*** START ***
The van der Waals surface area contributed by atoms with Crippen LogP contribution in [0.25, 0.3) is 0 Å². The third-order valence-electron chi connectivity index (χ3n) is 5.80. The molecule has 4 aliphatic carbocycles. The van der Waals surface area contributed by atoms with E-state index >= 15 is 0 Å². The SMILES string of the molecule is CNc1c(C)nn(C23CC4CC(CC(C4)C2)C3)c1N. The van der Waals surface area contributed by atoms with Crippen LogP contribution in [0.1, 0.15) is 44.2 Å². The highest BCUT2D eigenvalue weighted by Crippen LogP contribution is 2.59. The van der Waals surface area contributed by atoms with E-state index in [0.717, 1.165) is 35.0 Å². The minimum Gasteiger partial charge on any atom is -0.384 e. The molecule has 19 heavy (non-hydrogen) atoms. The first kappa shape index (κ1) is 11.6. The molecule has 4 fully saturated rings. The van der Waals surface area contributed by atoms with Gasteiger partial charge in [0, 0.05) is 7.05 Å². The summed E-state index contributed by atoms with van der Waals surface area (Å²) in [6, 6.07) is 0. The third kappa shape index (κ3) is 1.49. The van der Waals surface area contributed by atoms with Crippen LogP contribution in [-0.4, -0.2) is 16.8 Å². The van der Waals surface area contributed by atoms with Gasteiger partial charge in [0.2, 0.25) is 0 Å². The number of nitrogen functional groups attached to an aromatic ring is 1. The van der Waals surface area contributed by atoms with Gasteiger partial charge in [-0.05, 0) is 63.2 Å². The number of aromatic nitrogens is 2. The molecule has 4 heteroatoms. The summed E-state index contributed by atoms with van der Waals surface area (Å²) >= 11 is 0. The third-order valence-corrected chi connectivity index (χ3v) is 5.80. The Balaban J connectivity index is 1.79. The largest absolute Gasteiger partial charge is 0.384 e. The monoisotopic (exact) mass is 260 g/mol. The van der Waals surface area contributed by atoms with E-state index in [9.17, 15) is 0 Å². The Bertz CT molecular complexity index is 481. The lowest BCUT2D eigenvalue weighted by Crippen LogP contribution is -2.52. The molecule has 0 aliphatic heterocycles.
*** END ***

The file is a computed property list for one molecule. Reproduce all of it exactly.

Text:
The van der Waals surface area contributed by atoms with Crippen LogP contribution in [0.25, 0.3) is 0 Å². The third-order valence-electron chi connectivity index (χ3n) is 5.80. The molecule has 4 aliphatic carbocycles. The van der Waals surface area contributed by atoms with E-state index >= 15 is 0 Å². The SMILES string of the molecule is CNc1c(C)nn(C23CC4CC(CC(C4)C2)C3)c1N. The van der Waals surface area contributed by atoms with Crippen LogP contribution in [0.1, 0.15) is 44.2 Å². The highest BCUT2D eigenvalue weighted by Crippen LogP contribution is 2.59. The van der Waals surface area contributed by atoms with E-state index in [0.717, 1.165) is 35.0 Å². The minimum Gasteiger partial charge on any atom is -0.384 e. The molecule has 19 heavy (non-hydrogen) atoms. The first kappa shape index (κ1) is 11.6. The molecule has 4 fully saturated rings. The van der Waals surface area contributed by atoms with Gasteiger partial charge in [0, 0.05) is 7.05 Å². The summed E-state index contributed by atoms with van der Waals surface area (Å²) in [6, 6.07) is 0. The third kappa shape index (κ3) is 1.49. The van der Waals surface area contributed by atoms with Crippen LogP contribution in [-0.4, -0.2) is 16.8 Å². The van der Waals surface area contributed by atoms with Gasteiger partial charge in [0.2, 0.25) is 0 Å². The number of nitrogen functional groups attached to an aromatic ring is 1. The van der Waals surface area contributed by atoms with Gasteiger partial charge in [-0.05, 0) is 63.2 Å². The number of aromatic nitrogens is 2. The molecule has 4 heteroatoms. The summed E-state index contributed by atoms with van der Waals surface area (Å²) >= 11 is 0. The third-order valence-corrected chi connectivity index (χ3v) is 5.80. The Balaban J connectivity index is 1.79. The largest absolute Gasteiger partial charge is 0.384 e. The monoisotopic (exact) mass is 260 g/mol. The van der Waals surface area contributed by atoms with E-state index in [9.17, 15) is 0 Å². The Bertz CT molecular complexity index is 481. The lowest BCUT2D eigenvalue weighted by Crippen LogP contribution is -2.52. The molecule has 0 aliphatic heterocycles.